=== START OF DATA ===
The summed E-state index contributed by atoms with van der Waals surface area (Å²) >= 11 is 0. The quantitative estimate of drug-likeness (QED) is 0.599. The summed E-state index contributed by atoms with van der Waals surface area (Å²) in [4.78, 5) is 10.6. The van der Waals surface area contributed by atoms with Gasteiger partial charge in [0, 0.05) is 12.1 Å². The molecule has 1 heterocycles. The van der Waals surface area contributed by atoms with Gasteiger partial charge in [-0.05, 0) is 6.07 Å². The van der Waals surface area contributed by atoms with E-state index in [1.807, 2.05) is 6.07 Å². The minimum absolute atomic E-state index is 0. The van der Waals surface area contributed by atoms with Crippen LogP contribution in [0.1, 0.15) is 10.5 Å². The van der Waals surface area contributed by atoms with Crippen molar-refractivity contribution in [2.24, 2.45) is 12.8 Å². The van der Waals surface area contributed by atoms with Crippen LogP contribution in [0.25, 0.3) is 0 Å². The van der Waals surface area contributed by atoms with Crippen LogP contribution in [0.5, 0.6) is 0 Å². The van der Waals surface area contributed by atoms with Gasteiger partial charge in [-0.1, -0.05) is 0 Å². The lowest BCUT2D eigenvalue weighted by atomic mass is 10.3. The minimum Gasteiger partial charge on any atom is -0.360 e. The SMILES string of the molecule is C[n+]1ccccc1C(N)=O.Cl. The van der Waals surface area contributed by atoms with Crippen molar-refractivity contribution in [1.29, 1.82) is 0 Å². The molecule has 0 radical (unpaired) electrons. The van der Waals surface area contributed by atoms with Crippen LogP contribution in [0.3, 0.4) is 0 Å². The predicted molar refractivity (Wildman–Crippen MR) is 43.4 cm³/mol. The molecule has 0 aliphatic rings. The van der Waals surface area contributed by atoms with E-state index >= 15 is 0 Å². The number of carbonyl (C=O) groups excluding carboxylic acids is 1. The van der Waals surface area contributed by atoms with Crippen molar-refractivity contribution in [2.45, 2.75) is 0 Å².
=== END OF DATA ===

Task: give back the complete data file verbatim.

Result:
The summed E-state index contributed by atoms with van der Waals surface area (Å²) >= 11 is 0. The quantitative estimate of drug-likeness (QED) is 0.599. The summed E-state index contributed by atoms with van der Waals surface area (Å²) in [4.78, 5) is 10.6. The van der Waals surface area contributed by atoms with Gasteiger partial charge in [0, 0.05) is 12.1 Å². The molecule has 1 heterocycles. The van der Waals surface area contributed by atoms with Gasteiger partial charge in [-0.05, 0) is 6.07 Å². The van der Waals surface area contributed by atoms with E-state index in [1.807, 2.05) is 6.07 Å². The minimum absolute atomic E-state index is 0. The van der Waals surface area contributed by atoms with Crippen LogP contribution in [0.1, 0.15) is 10.5 Å². The van der Waals surface area contributed by atoms with Crippen molar-refractivity contribution in [2.24, 2.45) is 12.8 Å². The van der Waals surface area contributed by atoms with Crippen LogP contribution in [0.25, 0.3) is 0 Å². The van der Waals surface area contributed by atoms with Crippen LogP contribution in [0.5, 0.6) is 0 Å². The van der Waals surface area contributed by atoms with Gasteiger partial charge in [-0.1, -0.05) is 0 Å². The lowest BCUT2D eigenvalue weighted by atomic mass is 10.3. The minimum Gasteiger partial charge on any atom is -0.360 e. The SMILES string of the molecule is C[n+]1ccccc1C(N)=O.Cl. The van der Waals surface area contributed by atoms with Crippen molar-refractivity contribution in [1.29, 1.82) is 0 Å². The molecule has 0 radical (unpaired) electrons. The van der Waals surface area contributed by atoms with Crippen LogP contribution in [0.3, 0.4) is 0 Å². The predicted molar refractivity (Wildman–Crippen MR) is 43.4 cm³/mol. The molecule has 0 aliphatic rings. The van der Waals surface area contributed by atoms with E-state index >= 15 is 0 Å². The number of carbonyl (C=O) groups excluding carboxylic acids is 1. The van der Waals surface area contributed by atoms with Crippen molar-refractivity contribution in [2.45, 2.75) is 0 Å².